Second Year – Living with the Loss
By Rabbi Asher Resnick
Overview: How are the bereaved able to continue with their lives?
How are the bereaved able to continue living their lives? (2nd Yartzeit) The Gemara Baba Batra (60b) tells us: When the second Beit HaMikdash (Temple) was destroyed, perushim (ascetics) increased within Israel. They would no longer eat meat and they would no longer drink wine. Rebbe Yehoshua addressed them and said, “My sons, why are you no longer eating meat, and why are you no longer drinking wine?” They replied to him, “How can we eat meat that was once offered on the altar which is now destroyed? How can we drink wine that was once offered on the altar which is now destroyed?” He responded, “If so, you should no longer eat bread, since the menachot (bread offerings) have also stopped!” They answered, “If so, we will survive with fruits.” Rebbe Yehoshua countered, “You should also not eat fruits, since there are no longer the bikurim (first fruits)!” They replied, “We will even be able [to survive] with other fruits.” He finally said to them, “You shouldn’t even drink water, since the nisuch hamayim (water offerings) have also been eliminated!” They were silent. He then said to them, “My sons, come and I will tell you something. To not mourn at all would be impossible, since some mourning has been decreed; and to mourn excessively is also impossible, since we decree upon the congregation only what the majority can withstand… Therefore, the Sages [simply] said: One should plaster (or paint) his house [normally] and leave over just a small [unfinished] area — one square amah — opposite the doorway. Prepare a festive meal as nicely as you want and leave out just one small dish. A woman may wear whatever jewelry [she wants] except that she should leave out one small item. This is all based on the verse, “If I forget Yerushalayim (Jerusalem), my right hand should forget [its ability], and my tongue should cleave to my palate…” All those who mourn for Yerushalayim should merit to see it [rebuilt] in simcha. Rarely have I felt a gemara speak so directly and so personally to me. As I have now arrived at the second yartzeit of my daughter, Ruchama Rivka, a”h, my question parallels that of the gemara — How can I continue to live after my personal “churban” (destruction) of losing a child? The gemara expressed this so well — To refrain from mourning at all is impossible, and to mourn excessively is also impossible. The life of a mourner is filled with contradictions. He or she attends celebrations and celebrates the chagim (holidays), but those are often the most painful times of all for them. They have now rejoined society but feel separate from most of those around them. They enjoy the various pleasures of life while at the same time feeling an overall sadness. They feel an extraordinary attachment and closeness to their deceased relatives all throughout their day, while at the same time they are painfully aware of the enormous distance that separates them from the deceased. I remember that just before Shabbat, at the very end of our shiva, my wife got a phone call from Rebbitzen Karlinsky, one of her teachers. Rebbitzen Karlinsky told her that the Jewish people have a mesorah (tradition) that once the deceased leaves this world, he or she begs for the family to find true nechamah. This was one of the most helpful insights we received during the entire shiva. In particular, it addressed the normal feelings of guilt that the bereaved often feel when beginning to live life normally once again. How is a mourner able to successfully rejoin life and the world around him? I now have a deeper understanding of why every mourner is told, “HaMakom yenacheim eschem b’soch sha’ar aveilei Tzion v’Yerushalayim — G-d (referred to as “The Place”) should comfort you among the other mourners of Tzion and Yerushalayim.” Recognizing ourselves as members of the Jewish nation and as part of Jewish history can help us to navigate these numerous contradictions in our lives. The Jewish people have actually been managing to do this for thousands of years, beginning with the two different destructions of the Beit HaMikdash (Temple) and through all of the terrible pogroms, persecutions and anti-Semitism that we have had to deal with ever since then. Throughout all of these difficulties and challenges, Jews always continued to live their lives. They enjoyed celebrations, observed chagim, and remained connected to their communities. As impossible as it may seem to find the proper balance between the conflicting emotions that fill our lives, we have the model of the Jewish people throughout all of the many generations showing us that it can and must be done. While there is a strong parallel between every personal loss and the churban (destruction of the Temple), we felt it even more strongly with Ruchama Rivka who passed away on yud tet Tammuz, the very beginning of the three week period of mourning for the Beit HaMikdash. HaKadosh Boruch Hu should hasten the geulah (redemption), rebuild the Beit HaMikdash, and fulfill the plea of Ruchama Rivka along with all of the other niftarim (deceased) to grant a true nechamah to all of us who have lost our precious loved ones. This should be l’zechut ul’illuy nishmat Ruchama Rivka, a”h, bat Asher Zevulun Originally published here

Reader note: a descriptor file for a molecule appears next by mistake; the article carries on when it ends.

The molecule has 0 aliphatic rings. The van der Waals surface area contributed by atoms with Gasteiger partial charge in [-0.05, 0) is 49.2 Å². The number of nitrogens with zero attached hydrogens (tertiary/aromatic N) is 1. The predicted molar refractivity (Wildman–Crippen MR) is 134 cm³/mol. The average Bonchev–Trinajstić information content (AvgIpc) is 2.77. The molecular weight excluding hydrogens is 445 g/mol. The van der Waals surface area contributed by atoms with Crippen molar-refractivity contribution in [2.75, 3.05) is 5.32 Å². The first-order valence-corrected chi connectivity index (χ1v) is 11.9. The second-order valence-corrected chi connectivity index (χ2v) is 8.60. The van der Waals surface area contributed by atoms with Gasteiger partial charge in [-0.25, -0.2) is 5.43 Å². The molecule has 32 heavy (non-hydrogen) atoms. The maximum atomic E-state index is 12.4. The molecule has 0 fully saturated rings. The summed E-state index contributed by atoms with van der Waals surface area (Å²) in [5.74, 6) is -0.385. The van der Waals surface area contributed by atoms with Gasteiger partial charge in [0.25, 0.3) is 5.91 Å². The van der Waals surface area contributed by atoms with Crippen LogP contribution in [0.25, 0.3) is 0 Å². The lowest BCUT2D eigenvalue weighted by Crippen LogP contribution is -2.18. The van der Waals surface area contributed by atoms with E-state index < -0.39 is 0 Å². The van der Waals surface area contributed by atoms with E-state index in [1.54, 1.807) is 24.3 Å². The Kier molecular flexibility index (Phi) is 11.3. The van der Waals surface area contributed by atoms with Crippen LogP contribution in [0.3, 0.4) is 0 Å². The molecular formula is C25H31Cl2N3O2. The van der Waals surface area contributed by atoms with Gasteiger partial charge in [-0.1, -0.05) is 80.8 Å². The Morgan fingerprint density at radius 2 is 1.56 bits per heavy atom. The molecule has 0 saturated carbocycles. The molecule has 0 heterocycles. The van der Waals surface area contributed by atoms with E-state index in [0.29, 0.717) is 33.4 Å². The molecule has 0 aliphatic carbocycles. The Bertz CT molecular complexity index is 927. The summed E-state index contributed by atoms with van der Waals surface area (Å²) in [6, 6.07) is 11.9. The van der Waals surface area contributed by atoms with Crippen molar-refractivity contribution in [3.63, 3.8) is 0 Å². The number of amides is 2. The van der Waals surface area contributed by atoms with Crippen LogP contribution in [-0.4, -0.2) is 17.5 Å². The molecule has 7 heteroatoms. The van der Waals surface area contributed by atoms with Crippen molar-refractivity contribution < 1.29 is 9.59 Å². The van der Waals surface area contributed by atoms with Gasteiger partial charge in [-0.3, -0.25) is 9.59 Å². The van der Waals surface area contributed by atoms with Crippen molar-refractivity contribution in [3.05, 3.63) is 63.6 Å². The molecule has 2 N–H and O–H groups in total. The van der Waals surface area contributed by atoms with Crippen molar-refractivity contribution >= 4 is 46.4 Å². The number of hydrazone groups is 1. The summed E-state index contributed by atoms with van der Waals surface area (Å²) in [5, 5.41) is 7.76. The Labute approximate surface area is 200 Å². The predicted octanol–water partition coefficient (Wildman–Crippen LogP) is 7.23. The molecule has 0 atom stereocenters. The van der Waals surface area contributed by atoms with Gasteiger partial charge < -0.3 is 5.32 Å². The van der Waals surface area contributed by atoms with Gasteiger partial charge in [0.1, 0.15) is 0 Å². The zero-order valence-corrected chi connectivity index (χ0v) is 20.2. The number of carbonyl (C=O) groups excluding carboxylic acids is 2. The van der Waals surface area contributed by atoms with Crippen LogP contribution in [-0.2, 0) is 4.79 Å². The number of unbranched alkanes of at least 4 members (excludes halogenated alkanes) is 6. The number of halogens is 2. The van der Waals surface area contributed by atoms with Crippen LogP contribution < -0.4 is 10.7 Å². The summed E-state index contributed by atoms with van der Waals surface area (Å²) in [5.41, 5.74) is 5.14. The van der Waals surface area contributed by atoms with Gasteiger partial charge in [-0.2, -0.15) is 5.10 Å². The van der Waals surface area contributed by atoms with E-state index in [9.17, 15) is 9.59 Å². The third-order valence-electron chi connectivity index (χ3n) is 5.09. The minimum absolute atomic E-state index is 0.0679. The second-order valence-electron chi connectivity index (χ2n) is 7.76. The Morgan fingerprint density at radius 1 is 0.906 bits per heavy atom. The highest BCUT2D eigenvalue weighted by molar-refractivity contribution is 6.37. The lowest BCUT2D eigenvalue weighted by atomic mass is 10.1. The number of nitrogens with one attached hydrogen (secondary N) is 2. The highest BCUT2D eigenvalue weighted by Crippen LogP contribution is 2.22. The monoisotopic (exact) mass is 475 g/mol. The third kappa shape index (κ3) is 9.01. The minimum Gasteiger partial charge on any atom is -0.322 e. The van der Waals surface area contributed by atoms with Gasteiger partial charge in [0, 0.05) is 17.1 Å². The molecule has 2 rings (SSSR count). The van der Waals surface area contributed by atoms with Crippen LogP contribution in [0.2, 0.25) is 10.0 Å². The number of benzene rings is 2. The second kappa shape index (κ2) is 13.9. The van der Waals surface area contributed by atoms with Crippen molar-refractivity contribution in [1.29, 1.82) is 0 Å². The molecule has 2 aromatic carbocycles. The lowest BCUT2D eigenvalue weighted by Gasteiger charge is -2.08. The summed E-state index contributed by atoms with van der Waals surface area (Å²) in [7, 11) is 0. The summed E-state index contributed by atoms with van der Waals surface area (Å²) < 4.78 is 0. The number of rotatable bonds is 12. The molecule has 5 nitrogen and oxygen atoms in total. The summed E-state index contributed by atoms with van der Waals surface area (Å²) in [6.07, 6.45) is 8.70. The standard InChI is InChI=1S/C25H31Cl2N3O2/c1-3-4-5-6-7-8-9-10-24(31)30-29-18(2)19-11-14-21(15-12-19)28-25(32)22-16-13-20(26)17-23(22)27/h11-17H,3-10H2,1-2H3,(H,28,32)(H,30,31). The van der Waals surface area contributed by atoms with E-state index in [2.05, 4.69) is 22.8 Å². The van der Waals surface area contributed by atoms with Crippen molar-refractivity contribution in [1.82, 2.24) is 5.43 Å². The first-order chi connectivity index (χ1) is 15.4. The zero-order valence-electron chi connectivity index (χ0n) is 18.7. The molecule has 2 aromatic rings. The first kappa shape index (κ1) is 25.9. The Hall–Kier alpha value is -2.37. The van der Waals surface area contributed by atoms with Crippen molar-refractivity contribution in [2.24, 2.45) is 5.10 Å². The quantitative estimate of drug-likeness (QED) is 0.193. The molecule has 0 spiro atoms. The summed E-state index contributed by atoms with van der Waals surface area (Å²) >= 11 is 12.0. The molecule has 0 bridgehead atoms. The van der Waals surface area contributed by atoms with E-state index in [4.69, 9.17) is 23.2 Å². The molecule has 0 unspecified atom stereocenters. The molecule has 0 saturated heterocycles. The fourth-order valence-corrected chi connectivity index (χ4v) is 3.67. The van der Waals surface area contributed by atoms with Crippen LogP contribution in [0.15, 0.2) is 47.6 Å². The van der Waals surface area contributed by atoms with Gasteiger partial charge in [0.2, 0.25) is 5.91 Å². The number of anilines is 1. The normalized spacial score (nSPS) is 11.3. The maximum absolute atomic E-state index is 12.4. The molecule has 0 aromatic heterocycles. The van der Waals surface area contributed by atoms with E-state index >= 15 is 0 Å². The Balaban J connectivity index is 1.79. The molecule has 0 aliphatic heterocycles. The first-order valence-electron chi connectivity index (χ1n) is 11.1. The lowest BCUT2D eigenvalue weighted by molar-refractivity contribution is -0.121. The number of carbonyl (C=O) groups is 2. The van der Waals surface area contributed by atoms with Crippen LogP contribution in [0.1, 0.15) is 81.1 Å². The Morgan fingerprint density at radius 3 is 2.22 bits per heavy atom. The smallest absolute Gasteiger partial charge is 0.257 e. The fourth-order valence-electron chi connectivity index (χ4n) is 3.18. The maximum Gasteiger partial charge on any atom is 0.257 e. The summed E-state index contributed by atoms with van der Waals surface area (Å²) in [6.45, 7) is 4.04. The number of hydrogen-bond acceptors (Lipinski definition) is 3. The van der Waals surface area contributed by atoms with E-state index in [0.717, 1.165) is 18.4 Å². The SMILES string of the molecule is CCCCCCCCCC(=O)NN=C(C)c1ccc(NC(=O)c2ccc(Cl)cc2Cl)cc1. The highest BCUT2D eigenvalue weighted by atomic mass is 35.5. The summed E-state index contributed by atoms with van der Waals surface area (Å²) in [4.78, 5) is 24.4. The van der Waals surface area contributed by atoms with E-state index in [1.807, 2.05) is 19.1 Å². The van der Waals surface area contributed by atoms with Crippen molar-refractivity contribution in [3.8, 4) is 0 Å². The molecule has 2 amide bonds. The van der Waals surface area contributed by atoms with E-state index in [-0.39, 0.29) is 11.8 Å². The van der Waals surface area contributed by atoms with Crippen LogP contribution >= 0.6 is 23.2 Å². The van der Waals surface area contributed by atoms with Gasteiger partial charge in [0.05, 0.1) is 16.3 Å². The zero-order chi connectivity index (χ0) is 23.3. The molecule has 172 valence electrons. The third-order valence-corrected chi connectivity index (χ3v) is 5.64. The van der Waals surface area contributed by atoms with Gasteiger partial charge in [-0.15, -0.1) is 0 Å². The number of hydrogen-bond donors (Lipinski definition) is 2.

Rabbi Asher Resnick
Rabbi Asher Resnick was born and raised in LA, and graduated from UCLA with a BA in Psychology. He received rabbinic ordination from Aish HaTorah and the Chief Rabbi of Jerusalem. He served as a senior lecturer at the Institute of Jewish Legal and Medical Ethics in San Francisco, and at the Aish HaTorah Branch in New York. Rabbi Resnick is currently one of the Educational Coordinators of Aish’s Executive Learning Center. He’s also a senior training lecturer for Aish HaTorah’s Rabbinical Ordination program. As a close student of the late Rabbi Noach Weinberg zt”l, he learned a special skill in addressing fundamental issues in Judaism, as well as in bringing classical texts to life. He is now bringing the clarity he has developed over his past thirty-five years of experience in teaching, writing, and training other teachers, to the wider Jewish world.